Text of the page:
The following is an editorial by PoliticusUSA co-publisher Sarah Jones.
When Republicans voted to silence Senator Elizabeth Warren Tuesday night on the Senate floor, they justified it by using shame. “It wasn’t the right thing to do” and “The Senator has impugned the motives and conduct of our colleague from Alabama,” they lectured.
This matters because this is how Republicans silenced dissent under George W. Bush, and way too many liberals and Democrats fell for it then. In order for Republicans to continue to abuse this nation, the nation has to agree at some point. That will happen by a quiet acquiescence among pundits and then Democrats, conceding to the accusations of “it wasn’t right” “it was rude”.
That acquiescence is the final leg to fall before the true assault begins.
The tenets of our nation are under relentless attack right now under the Trump administration, which makes W’s look like a play date for dictators. We can’t afford to let this tactic work now.
Republican Orrin Hatch justified the silencing of Warren with this ironic claim to a moral high ground as he defended the attempt to confirm a person who worked to steal liberty from American citizens due to their skin color, “Even if what she said was true, it wasn’t the right thing to do.”
Republican Senate Majority Leader Mitch McConnell accused Warren of impugning the motives of Sen. Jeff Sessions, who has been nominated for U.S. attorney general, by reading a letter about his work record, “The Senator has impugned the motives and conduct of our colleague from Alabama.”
If the facts impugn Sessions’ motives and conduct, that would be his fault, not Warren’s. As Ms. King wrote, “Mr. Sessions has used the awesome powers of his office in a shabby attempt to intimidate and frighten elderly black voters.” This conduct is his own, and reporting it is not impugning anyone’s motives.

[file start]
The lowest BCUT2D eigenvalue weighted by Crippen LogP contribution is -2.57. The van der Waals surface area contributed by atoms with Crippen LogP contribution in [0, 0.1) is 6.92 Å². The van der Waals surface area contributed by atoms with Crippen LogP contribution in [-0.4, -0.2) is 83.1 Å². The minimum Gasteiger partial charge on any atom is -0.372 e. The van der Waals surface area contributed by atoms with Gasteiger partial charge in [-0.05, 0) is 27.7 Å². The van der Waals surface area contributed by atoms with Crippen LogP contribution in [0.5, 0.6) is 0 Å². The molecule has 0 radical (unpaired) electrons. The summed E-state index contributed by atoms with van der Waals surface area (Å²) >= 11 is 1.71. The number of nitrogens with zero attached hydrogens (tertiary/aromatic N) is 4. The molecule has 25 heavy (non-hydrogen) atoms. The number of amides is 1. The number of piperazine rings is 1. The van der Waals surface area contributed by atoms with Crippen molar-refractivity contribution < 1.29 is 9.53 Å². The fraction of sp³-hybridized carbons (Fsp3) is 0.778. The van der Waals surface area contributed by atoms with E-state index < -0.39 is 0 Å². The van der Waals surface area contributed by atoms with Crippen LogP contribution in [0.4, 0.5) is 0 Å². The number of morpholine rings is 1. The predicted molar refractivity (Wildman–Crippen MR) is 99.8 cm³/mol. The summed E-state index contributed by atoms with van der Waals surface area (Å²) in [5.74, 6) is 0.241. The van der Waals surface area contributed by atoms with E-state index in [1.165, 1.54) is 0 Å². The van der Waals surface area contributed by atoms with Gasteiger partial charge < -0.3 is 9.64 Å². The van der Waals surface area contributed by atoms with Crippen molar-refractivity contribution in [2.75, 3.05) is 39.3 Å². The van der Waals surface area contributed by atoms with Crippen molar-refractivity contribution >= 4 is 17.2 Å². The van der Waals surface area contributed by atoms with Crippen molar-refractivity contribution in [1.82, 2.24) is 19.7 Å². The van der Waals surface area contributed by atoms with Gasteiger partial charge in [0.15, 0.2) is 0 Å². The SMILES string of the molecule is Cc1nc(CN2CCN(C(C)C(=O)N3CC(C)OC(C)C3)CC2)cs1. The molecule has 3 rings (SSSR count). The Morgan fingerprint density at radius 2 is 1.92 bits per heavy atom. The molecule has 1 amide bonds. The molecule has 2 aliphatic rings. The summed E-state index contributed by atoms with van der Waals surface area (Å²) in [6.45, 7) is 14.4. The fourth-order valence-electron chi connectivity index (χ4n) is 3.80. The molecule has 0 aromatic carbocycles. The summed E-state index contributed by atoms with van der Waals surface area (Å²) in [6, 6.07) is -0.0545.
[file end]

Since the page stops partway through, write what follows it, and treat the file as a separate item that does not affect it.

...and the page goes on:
Senator Warren didn’t let it work; she took Coretta Scott King’s letter outside to the hall and read it on Facebook live, a video that as of this writing at 9:51 AM on Wednesday morning has 5,862,192 views and counting.
But listen again to the words of these Republicans, for they are echoing their comments about the anti-Trump protesters and indeed any reporting of the truth about the Trump administration, which Kellyanne Conway has dubbed the act “haters” as Steve Bannon declared the press to be the “opposition party”.
If you weren’t around during the Bush administration you might not remember the country, liberals and Democrats as well, being silenced by stern lectures that it wasn’t right to criticize the president while we were at war. The country music group the Dixie Chicks were censored by the entire nation and banned by radio stations when they said, “Just so you know, we’re ashamed the president of the United States is from Texas.”
Contrast that with the way Republicans gleefully and boastfully treated President Obama, yelling at him during a 2010 joint session of Congress, with an inaccurate charge of “You lie!” meant to smear the President’s attempt to provide all Americans with access to affordable healthcare.
Watch here to refresh yourself on what Republicans thought was appropriate under Obama: